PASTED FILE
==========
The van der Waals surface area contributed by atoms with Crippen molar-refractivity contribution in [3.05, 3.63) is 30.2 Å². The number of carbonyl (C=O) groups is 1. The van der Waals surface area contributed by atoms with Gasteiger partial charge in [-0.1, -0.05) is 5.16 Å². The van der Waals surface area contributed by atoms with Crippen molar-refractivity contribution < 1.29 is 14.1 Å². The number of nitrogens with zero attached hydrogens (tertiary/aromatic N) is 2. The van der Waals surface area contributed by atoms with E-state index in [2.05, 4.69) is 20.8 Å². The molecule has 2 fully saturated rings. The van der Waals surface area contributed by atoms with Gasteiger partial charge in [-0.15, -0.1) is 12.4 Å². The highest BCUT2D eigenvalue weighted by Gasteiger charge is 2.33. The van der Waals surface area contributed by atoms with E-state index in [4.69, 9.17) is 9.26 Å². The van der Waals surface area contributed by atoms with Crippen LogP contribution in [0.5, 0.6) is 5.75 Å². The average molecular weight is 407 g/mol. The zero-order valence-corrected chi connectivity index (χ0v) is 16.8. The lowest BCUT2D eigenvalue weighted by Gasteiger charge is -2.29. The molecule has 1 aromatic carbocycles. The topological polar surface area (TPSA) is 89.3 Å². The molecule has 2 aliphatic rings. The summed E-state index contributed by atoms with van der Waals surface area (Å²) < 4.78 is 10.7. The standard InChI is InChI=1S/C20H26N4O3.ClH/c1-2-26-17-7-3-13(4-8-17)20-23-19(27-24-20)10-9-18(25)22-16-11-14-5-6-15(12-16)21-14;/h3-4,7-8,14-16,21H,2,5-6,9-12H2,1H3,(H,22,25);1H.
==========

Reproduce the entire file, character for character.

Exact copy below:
The van der Waals surface area contributed by atoms with Crippen molar-refractivity contribution in [3.05, 3.63) is 30.2 Å². The number of carbonyl (C=O) groups is 1. The van der Waals surface area contributed by atoms with Gasteiger partial charge in [-0.1, -0.05) is 5.16 Å². The van der Waals surface area contributed by atoms with Crippen molar-refractivity contribution < 1.29 is 14.1 Å². The number of nitrogens with zero attached hydrogens (tertiary/aromatic N) is 2. The van der Waals surface area contributed by atoms with E-state index in [2.05, 4.69) is 20.8 Å². The molecule has 2 fully saturated rings. The van der Waals surface area contributed by atoms with Gasteiger partial charge in [-0.15, -0.1) is 12.4 Å². The highest BCUT2D eigenvalue weighted by Gasteiger charge is 2.33. The van der Waals surface area contributed by atoms with E-state index in [4.69, 9.17) is 9.26 Å². The van der Waals surface area contributed by atoms with Crippen LogP contribution in [0.5, 0.6) is 5.75 Å². The average molecular weight is 407 g/mol. The zero-order valence-corrected chi connectivity index (χ0v) is 16.8. The lowest BCUT2D eigenvalue weighted by Gasteiger charge is -2.29. The molecule has 1 aromatic carbocycles. The topological polar surface area (TPSA) is 89.3 Å². The molecule has 2 aliphatic rings. The summed E-state index contributed by atoms with van der Waals surface area (Å²) < 4.78 is 10.7. The standard InChI is InChI=1S/C20H26N4O3.ClH/c1-2-26-17-7-3-13(4-8-17)20-23-19(27-24-20)10-9-18(25)22-16-11-14-5-6-15(12-16)21-14;/h3-4,7-8,14-16,21H,2,5-6,9-12H2,1H3,(H,22,25);1H.